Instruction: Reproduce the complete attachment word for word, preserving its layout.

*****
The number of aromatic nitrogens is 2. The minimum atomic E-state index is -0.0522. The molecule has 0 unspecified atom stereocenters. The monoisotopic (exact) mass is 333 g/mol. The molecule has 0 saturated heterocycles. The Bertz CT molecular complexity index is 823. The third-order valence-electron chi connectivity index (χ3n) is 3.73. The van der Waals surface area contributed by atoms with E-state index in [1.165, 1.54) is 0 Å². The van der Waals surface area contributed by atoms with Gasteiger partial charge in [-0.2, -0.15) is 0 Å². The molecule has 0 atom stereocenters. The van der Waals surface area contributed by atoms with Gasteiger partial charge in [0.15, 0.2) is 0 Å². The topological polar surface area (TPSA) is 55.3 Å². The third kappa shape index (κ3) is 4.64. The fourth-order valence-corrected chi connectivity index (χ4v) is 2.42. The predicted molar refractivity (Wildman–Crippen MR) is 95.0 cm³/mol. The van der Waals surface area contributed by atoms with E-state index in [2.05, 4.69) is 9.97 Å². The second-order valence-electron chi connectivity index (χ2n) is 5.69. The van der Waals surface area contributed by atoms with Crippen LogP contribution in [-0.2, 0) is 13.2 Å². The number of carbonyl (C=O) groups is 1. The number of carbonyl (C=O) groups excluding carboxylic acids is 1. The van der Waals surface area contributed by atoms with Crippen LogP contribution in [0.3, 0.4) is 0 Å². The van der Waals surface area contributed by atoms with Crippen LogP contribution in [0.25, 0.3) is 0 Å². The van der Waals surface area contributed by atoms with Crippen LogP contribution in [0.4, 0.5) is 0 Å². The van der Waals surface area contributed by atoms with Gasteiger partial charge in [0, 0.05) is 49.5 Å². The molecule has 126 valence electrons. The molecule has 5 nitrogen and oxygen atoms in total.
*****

The number of aromatic nitrogens is 2. The minimum atomic E-state index is -0.0522. The molecule has 0 unspecified atom stereocenters. The monoisotopic (exact) mass is 333 g/mol. The molecule has 0 saturated heterocycles. The Bertz CT molecular complexity index is 823. The third-order valence-electron chi connectivity index (χ3n) is 3.73. The van der Waals surface area contributed by atoms with E-state index in [1.165, 1.54) is 0 Å². The van der Waals surface area contributed by atoms with Gasteiger partial charge in [-0.2, -0.15) is 0 Å². The molecule has 0 atom stereocenters. The van der Waals surface area contributed by atoms with Gasteiger partial charge in [0.15, 0.2) is 0 Å². The topological polar surface area (TPSA) is 55.3 Å². The third kappa shape index (κ3) is 4.64. The fourth-order valence-corrected chi connectivity index (χ4v) is 2.42. The predicted molar refractivity (Wildman–Crippen MR) is 95.0 cm³/mol. The van der Waals surface area contributed by atoms with E-state index in [2.05, 4.69) is 9.97 Å². The second-order valence-electron chi connectivity index (χ2n) is 5.69. The van der Waals surface area contributed by atoms with Crippen LogP contribution in [-0.2, 0) is 13.2 Å². The number of carbonyl (C=O) groups is 1. The number of carbonyl (C=O) groups excluding carboxylic acids is 1. The van der Waals surface area contributed by atoms with Crippen LogP contribution in [0.3, 0.4) is 0 Å². The van der Waals surface area contributed by atoms with Crippen LogP contribution in [0.25, 0.3) is 0 Å². The van der Waals surface area contributed by atoms with Crippen LogP contribution in [0.4, 0.5) is 0 Å². The van der Waals surface area contributed by atoms with Gasteiger partial charge in [0, 0.05) is 49.5 Å². The molecule has 126 valence electrons. The molecule has 5 nitrogen and oxygen atoms in total.